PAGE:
What Is Multitasking?
Multitasking is simply the practice of completing more than one task at a time. Often, multitasking means that a person is engaging in several studies simultaneously, though it can also mean that a person is dividing their attention between two or more tasks.
Multitasking is commonly used in parenthood where a parent might be looking after multiple children, having a conversation with another adult, and doing chores at the same time! Here are the pros of multitasking.
Multitasking can increase productivity in the workplace by allowing the employee to complete more tasks at once, therefore reducing the amount of time needed to complete a task. This will save money for businesses or employers who outsource their work or spend more person-hours completing the same job.
Multitasking also increases productivity by allowing employees to switch between tasks faster and more efficiently than non multitasks. They can better maintain short-term memory, allowing them to focus on each task individually with less effort.
Stress can be reduced from multitasking if tasks are done promptly, and mistakes are corrected quickly and efficiently without any delay. Many people think that multitasking causes stress, but it doesn’t have to be this way, as long as you handle each task one at a time with less stress.
When you switch back and forth between different tasks, it can help your brain encode new information in easier ways for it to remember thus improving your memory skills.
Multitasking helps increase your ability to stay focused on what’s going on around you simply because you have to be aware in order to complete multiple tasks at once.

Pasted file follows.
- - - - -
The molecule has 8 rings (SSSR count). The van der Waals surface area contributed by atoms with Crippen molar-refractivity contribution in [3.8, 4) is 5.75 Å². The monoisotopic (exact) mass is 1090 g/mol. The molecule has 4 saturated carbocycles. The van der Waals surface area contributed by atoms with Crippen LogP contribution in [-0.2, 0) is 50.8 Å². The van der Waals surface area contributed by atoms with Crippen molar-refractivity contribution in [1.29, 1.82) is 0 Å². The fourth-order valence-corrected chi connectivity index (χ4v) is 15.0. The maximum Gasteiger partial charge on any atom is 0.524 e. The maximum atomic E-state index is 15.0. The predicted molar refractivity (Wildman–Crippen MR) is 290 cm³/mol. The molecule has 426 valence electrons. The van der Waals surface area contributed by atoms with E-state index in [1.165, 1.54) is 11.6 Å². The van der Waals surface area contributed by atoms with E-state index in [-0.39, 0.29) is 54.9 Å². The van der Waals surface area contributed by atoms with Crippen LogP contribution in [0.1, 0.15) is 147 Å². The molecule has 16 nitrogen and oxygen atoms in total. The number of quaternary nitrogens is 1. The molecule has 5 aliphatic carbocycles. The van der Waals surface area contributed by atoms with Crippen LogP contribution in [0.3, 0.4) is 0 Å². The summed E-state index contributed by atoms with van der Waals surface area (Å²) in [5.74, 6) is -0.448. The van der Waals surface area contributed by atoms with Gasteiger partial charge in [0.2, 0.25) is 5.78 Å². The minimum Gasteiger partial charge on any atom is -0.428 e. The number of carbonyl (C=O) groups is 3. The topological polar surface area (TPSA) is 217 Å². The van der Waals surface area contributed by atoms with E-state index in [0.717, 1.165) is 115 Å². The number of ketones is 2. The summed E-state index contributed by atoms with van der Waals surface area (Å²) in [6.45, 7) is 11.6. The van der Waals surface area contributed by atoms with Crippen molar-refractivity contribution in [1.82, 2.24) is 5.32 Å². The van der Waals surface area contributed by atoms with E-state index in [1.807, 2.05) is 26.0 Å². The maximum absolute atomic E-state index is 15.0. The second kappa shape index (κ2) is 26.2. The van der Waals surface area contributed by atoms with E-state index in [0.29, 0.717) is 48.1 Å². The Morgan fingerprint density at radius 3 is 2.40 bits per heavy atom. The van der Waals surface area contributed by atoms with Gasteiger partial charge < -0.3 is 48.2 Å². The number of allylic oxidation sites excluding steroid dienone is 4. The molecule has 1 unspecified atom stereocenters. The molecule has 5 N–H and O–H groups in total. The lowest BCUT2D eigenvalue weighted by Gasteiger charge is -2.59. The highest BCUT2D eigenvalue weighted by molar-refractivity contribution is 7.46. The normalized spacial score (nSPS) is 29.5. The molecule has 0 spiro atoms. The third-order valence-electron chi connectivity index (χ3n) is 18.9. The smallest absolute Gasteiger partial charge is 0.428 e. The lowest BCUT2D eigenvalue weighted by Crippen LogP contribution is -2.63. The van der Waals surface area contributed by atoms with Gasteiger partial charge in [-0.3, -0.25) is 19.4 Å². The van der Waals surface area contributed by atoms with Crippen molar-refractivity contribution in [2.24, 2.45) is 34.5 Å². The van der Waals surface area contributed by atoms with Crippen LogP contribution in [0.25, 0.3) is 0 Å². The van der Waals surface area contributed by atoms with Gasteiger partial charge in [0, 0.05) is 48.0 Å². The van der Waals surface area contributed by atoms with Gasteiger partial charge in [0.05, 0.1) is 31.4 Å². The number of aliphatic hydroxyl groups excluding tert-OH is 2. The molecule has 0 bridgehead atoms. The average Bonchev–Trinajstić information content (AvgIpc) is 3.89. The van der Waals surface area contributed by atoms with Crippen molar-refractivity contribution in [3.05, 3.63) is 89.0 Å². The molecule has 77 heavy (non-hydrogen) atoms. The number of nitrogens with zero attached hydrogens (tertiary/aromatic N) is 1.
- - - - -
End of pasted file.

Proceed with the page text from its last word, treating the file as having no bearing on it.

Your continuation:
Improves Problem-Solving Skills
When juggling your time between multiple projects, you learn to prioritize and solve problems quickly and efficiently. This also helps you develop a superior ability to identify issues before they become unmanageable.
Develops the Ability to Adapt to New Situations
When you’re used to working on multiple projects at once, it becomes easier for you to adapt to changing conditions.
You can quickly shift your focus from one project to the next depending on your priorities and the demands of each project. This skill is essential in today’s business world, where sudden changes are expected.
Either multitasking or mindfulness is a good skill for you to develop. Mindfulness will make you a calmer and more productive person, and multitasking allows you to get a lot done if you are skilled at it. So, which is better, mindfulness or multitasking?
Truthfully, it probably depends on the tasks you have set out to achieve – if it’s a deep and meaningful conversation, a well researched, thorough report, or an important book you are writing, then you might achieve your goals faster and more efficiently with mindfulness.
Mindfulness will allow you to thoroughly explore and truly engage in the topic you are working on. If, however, you have a variety of smaller, superficial tasks that need to be completed, multitasking is the way to go.
Multitasking allows you to start a project then knock over a few smaller, quicker jobs that you can easily complete while thinking about your next steps in the first project.
As mentioned previously, multitasking is also invaluable in parenting – start the dinner cooking, put a load of washing on, mop the floor and help with homework all at the same time!
It’s perfect for when it seems that there just aren’t enough hours in the day, but remember to slow down and share some meaningful, more mindful time with your children too!